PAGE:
My dad would have appreciated the jokes, if not the situation.

There were calls across the political spectrum for a state or government commission of inquiry. Initial inquiries have already been established within the police and by former attorney-general Avichai Mandelblit, who left his post last week and was replaced this week by Gali Baharav-Miara. Knesset Speaker Micky Levy (a former police commander), State Comptroller Matanyahu Englman and the Privacy Protection Authority all announced probes. Prime Minister Naftali Bennett reportedly asked the Mossad and Shin Bet (Israel Security Agency) to help with the investigation.

The difficulties in finding a body to reliably and objectively examine the affair indicate the extent of the problems. You can’t leave the police to their own devices when it comes to investigating their own hacking. The judges who in some cases authorized the use of evidence even though it was gained without the mandated prior approval cannot be left to judge this case. And all those who should have been aware of what was going on and weren’t – or, even worse, those who possibly knew and didn’t act to stop it – must also be sidelined, although it’s hard to tell ahead of the inquiry who they are.

Just last month, for example, an expanded panel of Supreme Court justices issued a ruling allowing the police access to data on the cellphones of two former Netanyahu aides, as part of an investigation against them for alleged witness intimidation, even though the phones were not appropriated with proper authorization. 

There are also immense technology challenges involved. Advanced methods for extracting data cover their own tracks. Committing the perfect hack is like committing the perfect murder; it’s undetectable.

WHILE THE focus naturally was on Netanyahu and the political ramifications of the reports, the police hacking affair is relevant to every single citizen. A police force and a judiciary without checks and balances, lacking in accountability, is an assault on democracy. Uncontrolled wiretapping is a violation of human rights, and the people mentioned in Calcalist’s report rightly felt violated.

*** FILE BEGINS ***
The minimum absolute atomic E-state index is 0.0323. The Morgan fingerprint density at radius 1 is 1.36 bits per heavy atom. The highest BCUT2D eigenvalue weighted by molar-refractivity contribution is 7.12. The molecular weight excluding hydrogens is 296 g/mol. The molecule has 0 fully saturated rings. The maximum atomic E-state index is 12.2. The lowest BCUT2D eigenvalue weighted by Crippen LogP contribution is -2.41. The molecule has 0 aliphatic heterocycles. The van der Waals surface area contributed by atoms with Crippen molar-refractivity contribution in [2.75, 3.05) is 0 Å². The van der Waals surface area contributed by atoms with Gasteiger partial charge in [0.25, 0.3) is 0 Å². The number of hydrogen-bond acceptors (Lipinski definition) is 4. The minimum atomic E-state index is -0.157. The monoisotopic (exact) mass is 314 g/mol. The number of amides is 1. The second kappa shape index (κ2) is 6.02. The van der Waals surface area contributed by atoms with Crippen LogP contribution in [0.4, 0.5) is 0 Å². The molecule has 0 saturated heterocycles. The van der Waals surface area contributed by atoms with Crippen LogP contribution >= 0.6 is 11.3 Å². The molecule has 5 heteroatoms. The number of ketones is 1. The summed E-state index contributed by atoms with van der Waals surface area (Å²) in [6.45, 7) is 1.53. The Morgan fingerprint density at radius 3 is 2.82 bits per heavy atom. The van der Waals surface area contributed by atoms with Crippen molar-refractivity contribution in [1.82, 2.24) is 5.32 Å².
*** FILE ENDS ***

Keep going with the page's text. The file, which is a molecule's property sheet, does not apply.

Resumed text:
Nobody wants to think of someone going through their private messages, photos, conversations and financial data, just as nobody wants their home to be broken into. 

Despite the amount of material that is shared openly on social media platforms today, everyone wants to have some control over what is known about them. Some journalist friends said they felt insulted that they were not considered important enough to be police targets. They were joking. They felt relieved.

One of my greatest fears is that one day this sort of spy technology will be available to every teen and pre-teen who wants it, let alone adult members of security services. I can only pray that what is considered a scandal today is not considered standard in the future. Already we all accept terms of Big Tech companies without reading or understanding them, granting others access to vast amounts of personal information.

Israel’s favorite cop remains Hashoter Azulay (Azulay the Policeman) the naive, softhearted constable patrolling the streets of Jaffa as portrayed by Shaike Ophir in the movie based on a book by satirist Ephraim Kishon. But a whistle, notebook, good nature and luck are not enough to beat the forces of evil, especially in the real world in the 21st century.

We are living in a digital, dangerous age. It is important to keep in mind that spyware is a weapon, and like any weapon its dangers and benefits depend on who is using it and why. The police and security forces need to be equipped with modern methods to combat crime and terrorism. That includes sophisticated technologies.

While the Israel Police is referred to as a collective noun, it is, of course, made up of thousands of officers. For all the jokes, most of them are honest, dedicated individuals working long, hard hours in difficult conditions for not enough pay. Care needs to be taken not to harm them or the general public in the desire to carry out necessary reforms.

There must be a system of ongoing external supervision of the police by a body that can be trusted. The units where problematic procedures seem to have become part of the accepted culture must be disbanded. And the so-called wiretapping law must be updated to make it applicable to today’s technological world.

Under the circumstances, I’m almost afraid to ask if anyone is listening.